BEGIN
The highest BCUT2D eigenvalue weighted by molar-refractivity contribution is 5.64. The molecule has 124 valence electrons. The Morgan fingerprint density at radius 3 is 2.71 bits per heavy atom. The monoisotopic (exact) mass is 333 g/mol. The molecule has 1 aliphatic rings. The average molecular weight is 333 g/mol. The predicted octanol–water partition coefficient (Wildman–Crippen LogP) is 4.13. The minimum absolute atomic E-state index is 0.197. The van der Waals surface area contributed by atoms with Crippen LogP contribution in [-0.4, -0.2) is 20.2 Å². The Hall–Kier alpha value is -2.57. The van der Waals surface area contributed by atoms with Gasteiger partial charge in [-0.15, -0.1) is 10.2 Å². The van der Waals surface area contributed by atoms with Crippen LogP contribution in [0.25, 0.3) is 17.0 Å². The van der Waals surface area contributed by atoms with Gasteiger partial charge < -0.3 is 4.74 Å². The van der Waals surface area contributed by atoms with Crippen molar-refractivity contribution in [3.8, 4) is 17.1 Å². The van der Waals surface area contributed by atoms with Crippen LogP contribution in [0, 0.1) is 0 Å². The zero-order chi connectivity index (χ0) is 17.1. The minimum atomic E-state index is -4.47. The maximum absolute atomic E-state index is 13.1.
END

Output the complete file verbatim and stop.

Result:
The highest BCUT2D eigenvalue weighted by molar-refractivity contribution is 5.64. The molecule has 124 valence electrons. The Morgan fingerprint density at radius 3 is 2.71 bits per heavy atom. The monoisotopic (exact) mass is 333 g/mol. The molecule has 1 aliphatic rings. The average molecular weight is 333 g/mol. The predicted octanol–water partition coefficient (Wildman–Crippen LogP) is 4.13. The minimum absolute atomic E-state index is 0.197. The van der Waals surface area contributed by atoms with Crippen LogP contribution in [-0.4, -0.2) is 20.2 Å². The Hall–Kier alpha value is -2.57. The van der Waals surface area contributed by atoms with Gasteiger partial charge in [-0.15, -0.1) is 10.2 Å². The van der Waals surface area contributed by atoms with Crippen LogP contribution in [0.25, 0.3) is 17.0 Å². The van der Waals surface area contributed by atoms with Gasteiger partial charge < -0.3 is 4.74 Å². The van der Waals surface area contributed by atoms with Crippen molar-refractivity contribution in [3.8, 4) is 17.1 Å². The van der Waals surface area contributed by atoms with Crippen LogP contribution in [0, 0.1) is 0 Å². The zero-order chi connectivity index (χ0) is 17.1. The minimum atomic E-state index is -4.47. The maximum absolute atomic E-state index is 13.1.